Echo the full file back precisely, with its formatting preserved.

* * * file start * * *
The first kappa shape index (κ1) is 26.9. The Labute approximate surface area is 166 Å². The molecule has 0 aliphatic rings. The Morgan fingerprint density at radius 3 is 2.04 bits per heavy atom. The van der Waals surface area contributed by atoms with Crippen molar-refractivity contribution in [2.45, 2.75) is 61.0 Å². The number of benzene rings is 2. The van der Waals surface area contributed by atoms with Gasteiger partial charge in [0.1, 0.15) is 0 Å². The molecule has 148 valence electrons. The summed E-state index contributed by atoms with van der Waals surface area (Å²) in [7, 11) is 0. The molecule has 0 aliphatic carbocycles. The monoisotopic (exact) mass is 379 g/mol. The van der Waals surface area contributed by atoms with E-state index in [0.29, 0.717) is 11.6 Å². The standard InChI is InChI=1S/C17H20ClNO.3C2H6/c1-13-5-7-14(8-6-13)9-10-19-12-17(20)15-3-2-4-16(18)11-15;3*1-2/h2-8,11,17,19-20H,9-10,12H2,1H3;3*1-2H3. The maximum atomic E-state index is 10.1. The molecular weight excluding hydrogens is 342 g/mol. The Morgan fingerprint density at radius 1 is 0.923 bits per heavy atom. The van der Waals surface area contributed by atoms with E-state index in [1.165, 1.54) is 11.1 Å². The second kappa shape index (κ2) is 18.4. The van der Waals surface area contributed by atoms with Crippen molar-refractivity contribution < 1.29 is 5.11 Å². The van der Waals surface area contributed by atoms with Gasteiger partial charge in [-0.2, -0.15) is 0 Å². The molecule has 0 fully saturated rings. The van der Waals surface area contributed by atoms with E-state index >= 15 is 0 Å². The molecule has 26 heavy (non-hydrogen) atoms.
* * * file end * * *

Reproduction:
The first kappa shape index (κ1) is 26.9. The Labute approximate surface area is 166 Å². The molecule has 0 aliphatic rings. The Morgan fingerprint density at radius 3 is 2.04 bits per heavy atom. The van der Waals surface area contributed by atoms with Crippen molar-refractivity contribution in [2.45, 2.75) is 61.0 Å². The number of benzene rings is 2. The van der Waals surface area contributed by atoms with Gasteiger partial charge in [0.1, 0.15) is 0 Å². The molecule has 148 valence electrons. The summed E-state index contributed by atoms with van der Waals surface area (Å²) in [7, 11) is 0. The molecule has 0 aliphatic carbocycles. The monoisotopic (exact) mass is 379 g/mol. The van der Waals surface area contributed by atoms with E-state index in [0.29, 0.717) is 11.6 Å². The standard InChI is InChI=1S/C17H20ClNO.3C2H6/c1-13-5-7-14(8-6-13)9-10-19-12-17(20)15-3-2-4-16(18)11-15;3*1-2/h2-8,11,17,19-20H,9-10,12H2,1H3;3*1-2H3. The maximum atomic E-state index is 10.1. The molecular weight excluding hydrogens is 342 g/mol. The Morgan fingerprint density at radius 1 is 0.923 bits per heavy atom. The van der Waals surface area contributed by atoms with E-state index in [1.165, 1.54) is 11.1 Å². The second kappa shape index (κ2) is 18.4. The van der Waals surface area contributed by atoms with Crippen molar-refractivity contribution < 1.29 is 5.11 Å². The van der Waals surface area contributed by atoms with Gasteiger partial charge in [-0.2, -0.15) is 0 Å². The molecule has 0 fully saturated rings. The van der Waals surface area contributed by atoms with E-state index >= 15 is 0 Å². The molecule has 26 heavy (non-hydrogen) atoms.